Alaska News

Alaska power plants get exemption from EPA carbon rules

WASHINGTON -- Alaska will not be subject to the Environmental Protection Agency's new rule restricting greenhouse gas emissions from power plants across the country.

President Barack Obama rolled out the final rule with unusual fanfare from the White House on Monday afternoon. The United States has cut its total carbon emissions more than any other nation, while growing the economy over the last decade, Obama said. "But I am here to say that if we want to protect our economy and our security and our children's health, we're going to have to do more. The science tells us we have to do more."

Power plants account for one-third of U.S. carbon emissions. The Obama administration said its new regulation could slash those power plants' carbon dioxide emissions 32 percent from 2005 levels by 2030. The requirement will cut more CO2 than was initially proposed. But states will get another two years to meet the first round of requirements, compared with the draft rule released last year.

Despite its place on the front lines of climate change impacts, Alaska will get a pass on the plan, along with Hawaii, Guam and Puerto Rico. Last summer's draft rule required Alaska to cut power plant CO2 emissions 26 percent from 2012 levels by 2030.

"A few hours ago, I spoke with EPA Administrator Gina McCarthy, who told me that Alaska will be exempt from the steep requirements of its final rule," Murkowski said Monday afternoon. "This is by far the best possible outcome for our state and therefore a significant victory."

"Actually, I wouldn't use the word 'exempt' -- I would use the word 'defer,' " EPA air policy chief Janet McCabe told reporters later in the day. "What we found is that we don't feel we have the information we need to establish final goals for Alaska, Hawaii, Guam and Puerto Rico at this time." Vermont and the District of Columbia also have no requirements to comply -- they don't have any gas or coal-fired power plants.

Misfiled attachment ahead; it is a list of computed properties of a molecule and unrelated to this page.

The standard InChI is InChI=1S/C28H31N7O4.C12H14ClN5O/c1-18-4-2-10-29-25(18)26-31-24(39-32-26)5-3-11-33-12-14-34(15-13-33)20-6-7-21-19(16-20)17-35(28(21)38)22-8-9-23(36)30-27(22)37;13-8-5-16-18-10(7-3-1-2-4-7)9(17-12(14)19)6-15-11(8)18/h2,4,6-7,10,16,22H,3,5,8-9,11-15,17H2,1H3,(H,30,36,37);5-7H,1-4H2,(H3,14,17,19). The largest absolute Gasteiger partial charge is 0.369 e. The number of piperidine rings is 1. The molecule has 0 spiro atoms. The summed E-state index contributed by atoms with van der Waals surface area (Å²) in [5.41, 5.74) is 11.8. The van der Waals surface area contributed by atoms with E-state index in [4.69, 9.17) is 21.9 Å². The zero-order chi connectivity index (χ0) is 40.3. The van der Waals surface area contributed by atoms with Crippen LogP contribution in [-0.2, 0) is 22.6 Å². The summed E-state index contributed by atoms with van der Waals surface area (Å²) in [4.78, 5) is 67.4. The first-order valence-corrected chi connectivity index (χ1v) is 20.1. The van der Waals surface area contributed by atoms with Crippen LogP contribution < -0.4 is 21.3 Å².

The way the rule is written for the Lower 48 "is very dependent upon the interconnectedness of the grid and information that we had available to us for opportunities for those power plants. We do not have that kind of information for the more isolated areas that do not operate on the big grid," McCabe said. The agency does plan to get more information and provide new goals for the states and territories, but there's no schedule for doing so.


Because there is no electrical grid connecting Alaska with the Lower 48, costs of cutting carbon could run high, Murkowski and others told the EPA, urging them to exempt the Last Frontier from the Obama administration's landmark climate regulation.

The EPA's proposal would have applied to five power plants in the state, clustered in the Anchorage area and the Railbelt.

"I appreciate the EPA's recognition of the facts -- that Alaska has unique needs, limited options for cost-effective compliance, and is not interconnected. We simply should not be bound by this sweeping regulation," Murkowski said.

Gov. Bill Walker said he was encouraged by the decision to limit the regulation to the contiguous United States, detailed by agency officials in a call with states Monday. The agency officials said that the agency hopes to eventually set a carbon reduction goal for Alaska, but there is not currently enough information available, and no firm plans to add requirements.

"Alaska has over 200 small utilities across the state, and a very limited power grid on the railbelt. Requiring our state to abide by 'one-size-fits-all' standards could potentially increase our energy costs, which are already the highest in the nation," said Walker. "I am pleased that the EPA has recognized the unique circumstances Alaska is facing, and I look forward to working with the agency officials to come up with appropriate goals for the state in the near future."

Erica Martinson

Erica Martinson is Alaska Dispatch News' Washington, DC reporter, and she covers the legislation, regulation and litigation that impact the Last Frontier.  Erica came to ADN after years as a reporter covering energy at POLITICO. Before that, she covered environmental policy at a DC trade publication and worked at several New York dailies.